‘You will not moer us today’: Lucinda Evans to police at the #AmINext Parliament protest

By Suné Payne 18 September 2019

Lucinda Evans, community activist and director of Philisa Abafazi Bethu. (Photo: Anso Thom)

It’s a cold and rainy day in early September, a week after her now-famous speech outside the gates of Parliament, when activist Lucinda Evans sits down with Daily Maverick. The #AmINext crowd that gathered at Parliament on 5 September 2019 was loud, angry and frustrated. Evans was one of the women who calmly and passionately addressed the crowd. She also addressed the police: ‘You will not moer us today.’

Sitting at her base, the offices of Philisa Abafazi Bethu in Lavender Hill on the Cape Flats, Lucinda Evans is as measured as she was on Thursday 5 September 2019. Evans was one of the speakers at the mass protest outside Parliament calling for government action against gender-based violence and femicide.

Evans told Daily Maverick she’d watched with horror the previous day, 4 September, as police used water cannon and stun grenades in the Cape Town CBD on mainly young students protesting against gender-based violence and femicide.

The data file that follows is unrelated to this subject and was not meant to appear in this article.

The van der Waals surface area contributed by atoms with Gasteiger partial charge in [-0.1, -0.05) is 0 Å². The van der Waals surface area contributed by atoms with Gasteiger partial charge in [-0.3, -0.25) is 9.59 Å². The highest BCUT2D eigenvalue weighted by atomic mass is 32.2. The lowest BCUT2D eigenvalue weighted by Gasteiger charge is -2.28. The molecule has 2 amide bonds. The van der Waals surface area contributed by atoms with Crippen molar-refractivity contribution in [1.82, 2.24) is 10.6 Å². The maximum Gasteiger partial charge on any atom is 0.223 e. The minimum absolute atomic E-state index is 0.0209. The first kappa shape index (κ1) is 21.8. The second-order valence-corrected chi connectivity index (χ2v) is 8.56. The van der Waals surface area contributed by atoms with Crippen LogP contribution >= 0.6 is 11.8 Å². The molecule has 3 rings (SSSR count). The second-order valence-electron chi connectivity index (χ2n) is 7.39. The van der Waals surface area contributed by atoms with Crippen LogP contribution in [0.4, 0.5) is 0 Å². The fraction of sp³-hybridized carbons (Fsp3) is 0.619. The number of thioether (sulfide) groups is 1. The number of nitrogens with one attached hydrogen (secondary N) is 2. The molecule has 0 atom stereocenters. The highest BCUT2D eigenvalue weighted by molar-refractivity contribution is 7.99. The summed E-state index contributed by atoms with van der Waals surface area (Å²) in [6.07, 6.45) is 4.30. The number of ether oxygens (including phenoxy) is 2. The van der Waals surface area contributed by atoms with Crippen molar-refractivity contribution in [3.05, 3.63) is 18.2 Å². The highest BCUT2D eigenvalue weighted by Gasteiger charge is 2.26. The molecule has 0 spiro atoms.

For me, when I looked at the video on Wednesday (4 September) and saw how the police were using their stun grenades and water cannon, I lost my marbles! One of those students could have been my daughter, they are my daughter’s age and they are speaking about something as fundamental, in terms of safety, which impacts a 90-year-old ouma and a one-year-old baby. And yet that brutality is towards them!” she said.

So, the next day when Evans was invited by FightBack SA to speak on the stage outside Parliament, she knew what she needed to do:

When I was asked that morning to say something, my intention was all of those young women needed to be protected… I took the mandate from the crowd, but first I am a woman and secondly, I am a mother. And as I looked over the crowd and I looked behind me, I saw these men, and yes, they are fathers too, and the women police officers, they are mothers too. And they work within the framework of an instruction, whatever their instruction is.”